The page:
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Stirred, not shaken: editor turns consumer in a guilt-induced home product test.

After 2 weeks of back-to-back trade shows, I finally returned to the office with sore feet, a bale of business cards and a wealth of new contacts, article ideas and plans for future issues. This time, however, in addition to the reams of products releases, news stories and now-inevitable CD-ROMs, there was something else weighing down my luggage--actual product samples. During one of the social evenings at Vitafoods, I was enjoying a much-appreciated refreshing beverage and was deep in conversation with a visiting American exhibitor--who had bravely ventured overseas despite the swine-flu induced threat of being stranded in Switzerland. As we discussed various aspects of the nutraceutical sector, he asked me: "Kevin, as an editor in this industry and being well informed about the benefits, applications and overall value of these products, how many do you, yourself, actually take?" The awkwardness and silence were palpable.


I have ... tried ... some, I offered. In fact, I took some glucosamine and chondroitin once for a sports injury and used some astaxanthin as a pre-exercise booster. But, on a daily basis, I don't suppose I use many at all. I tried to extricate myself from the situation by explaining that I'm not a great pill popper or user of lotions, unctions and potions. I eat reasonably well and try to keep fit, I said, but as logic escaped me and a rational argument eluded me, my protestations dwindled off into the background noise and my erstwhile debating partner seemed to recognize someone else he knew in the thronging masses. So, for the next 2 days, I resolved to collect as many finished product samples as I could amass and take a look at this industry from the end-user's point of view. I am a consumer with purchasing power. What better way to assess and discover which of the multitude of well-being enhancers on offer would suit me best and make me feel better?

Proof in the Pudding

Back at home, I semi-randomly selected a medium-sized stick pack. It was well presented, appealing to the eye and informed me that I was about to discover the pleasure of a dietetic smoothie. What I liked about the offering was that it claimed to be a high protein, low calorie drink that was antioxidant-rich. Easy to understand and not bogged down with pseudo-scientific nonsense. I was also pleased to note that I was not about to consume any artificial colours, preservatives or GMO ingredients. I was intrigued to note that there was no mention of exactly how many calories I was going to be swallowing, and the statement that "stick packs are convenient to carry" seemed a trifle redundant, but the promise of a fruity, good-for-me smoothie had me marching off to the kitchen.

And then it started to go wrong. Glancing at the instructions for use, the first three words were "In a shaker." In a what? Another thing that I don't do on a daily basis is make elaborate cocktails ... so I don't have a "shaker." I don't have a blender, either, and even if I did, I doubt whether I'd be very keen to get it out, set it up and go through the whole use and clean cycle for a single drink. But, soldiering on, I thought to myself, how difficult can it be to dissolve this undisclosed volume of powder in 150 mL of water? Wanting to follow the instructions as best I could, I did seek out a measuring jug and drew the correct amount of liquid. In went the powder and I gainfully attacked the solution with a spoon. I'm not sure how long I thrashed at the powder before dispensing with the spoon and resorting to a fork, but even then, it put up a pretty good fight. Ten minutes later, I was left with a still-not-completely homogenous smoothie and a lack of patience. A truce was called and I decided to just swallow the brew, lumps and all. As an organoleptic experience, it wasn't bad. Overall, it had the expected consistency of a smoothie and didn't taste medicinal. It was well aerated (!) and, although palatable, I'm not sure I could discern the three individual claimed fruits that reportedly make up 10% of the formulation. There was no wow factor ... although the undissolved lumps had quite an intense burst of flavour!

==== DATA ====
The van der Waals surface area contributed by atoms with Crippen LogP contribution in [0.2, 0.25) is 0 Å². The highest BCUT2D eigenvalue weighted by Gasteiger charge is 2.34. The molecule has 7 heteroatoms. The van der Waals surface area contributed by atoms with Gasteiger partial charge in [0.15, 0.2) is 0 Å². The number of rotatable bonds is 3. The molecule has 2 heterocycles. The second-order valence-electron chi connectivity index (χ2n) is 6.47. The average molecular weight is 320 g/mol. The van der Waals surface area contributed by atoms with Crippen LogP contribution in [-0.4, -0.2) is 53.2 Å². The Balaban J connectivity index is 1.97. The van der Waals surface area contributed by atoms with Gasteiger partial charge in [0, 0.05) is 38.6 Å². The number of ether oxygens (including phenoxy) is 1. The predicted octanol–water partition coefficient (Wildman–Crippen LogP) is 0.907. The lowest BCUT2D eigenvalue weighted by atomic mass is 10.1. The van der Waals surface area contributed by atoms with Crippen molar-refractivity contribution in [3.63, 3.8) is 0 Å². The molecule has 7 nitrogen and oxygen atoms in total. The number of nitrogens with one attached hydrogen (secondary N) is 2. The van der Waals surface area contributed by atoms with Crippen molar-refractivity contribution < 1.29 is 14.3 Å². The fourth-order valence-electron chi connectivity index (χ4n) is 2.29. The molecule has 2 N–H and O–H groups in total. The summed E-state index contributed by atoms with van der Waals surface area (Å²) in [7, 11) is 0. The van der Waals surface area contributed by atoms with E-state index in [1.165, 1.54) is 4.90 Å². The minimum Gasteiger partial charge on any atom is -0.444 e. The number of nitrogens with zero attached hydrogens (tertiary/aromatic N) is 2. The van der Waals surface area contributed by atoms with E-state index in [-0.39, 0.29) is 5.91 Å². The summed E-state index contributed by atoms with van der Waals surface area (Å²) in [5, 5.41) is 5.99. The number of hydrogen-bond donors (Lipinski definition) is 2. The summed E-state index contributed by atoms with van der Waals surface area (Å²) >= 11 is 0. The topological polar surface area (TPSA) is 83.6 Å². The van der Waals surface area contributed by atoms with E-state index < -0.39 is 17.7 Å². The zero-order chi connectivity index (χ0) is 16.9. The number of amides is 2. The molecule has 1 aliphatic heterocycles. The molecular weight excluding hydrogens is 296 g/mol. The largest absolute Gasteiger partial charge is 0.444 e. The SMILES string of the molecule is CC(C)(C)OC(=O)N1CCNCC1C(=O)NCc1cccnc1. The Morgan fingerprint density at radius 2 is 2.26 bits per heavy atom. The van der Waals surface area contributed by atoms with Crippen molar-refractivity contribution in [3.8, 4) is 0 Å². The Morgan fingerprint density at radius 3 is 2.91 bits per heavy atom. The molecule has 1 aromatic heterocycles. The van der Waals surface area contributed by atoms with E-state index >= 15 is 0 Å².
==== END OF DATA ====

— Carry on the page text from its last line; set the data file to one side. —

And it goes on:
The question that I posed myself was: was it worth it? In the absence of a shaker, it was difficult to dissolve and was not an entirely satisfactory experience. And the packs may be portable, but you'd still need the shaker and some way to measure out 150 mL of water to make the smoothie "on the go." An office poll revealed that 25% of my colleagues have and use shakers (half of which added: only for alcohol), so I'm obviously not alone; but, in this case, the overall health benefits were overwhelmed by the hassle of preparation. So, I have a couple of options: I can go out and buy a shaker or I can find an alternative "home" for the remaining stick packs and opt for a different dosage form. And if I'm thinking of putting them in the bin, I wonder what the average, less well-informed, time-poor, choice-rich consumer in a recession might do?
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Article Details
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Title Annotation:from the editor
Author:Robinson, Kevin
Publication:Nutraceutical Business & Technology
Article Type:Editorial
Geographic Code:1USA
Date:Jul 1, 2009
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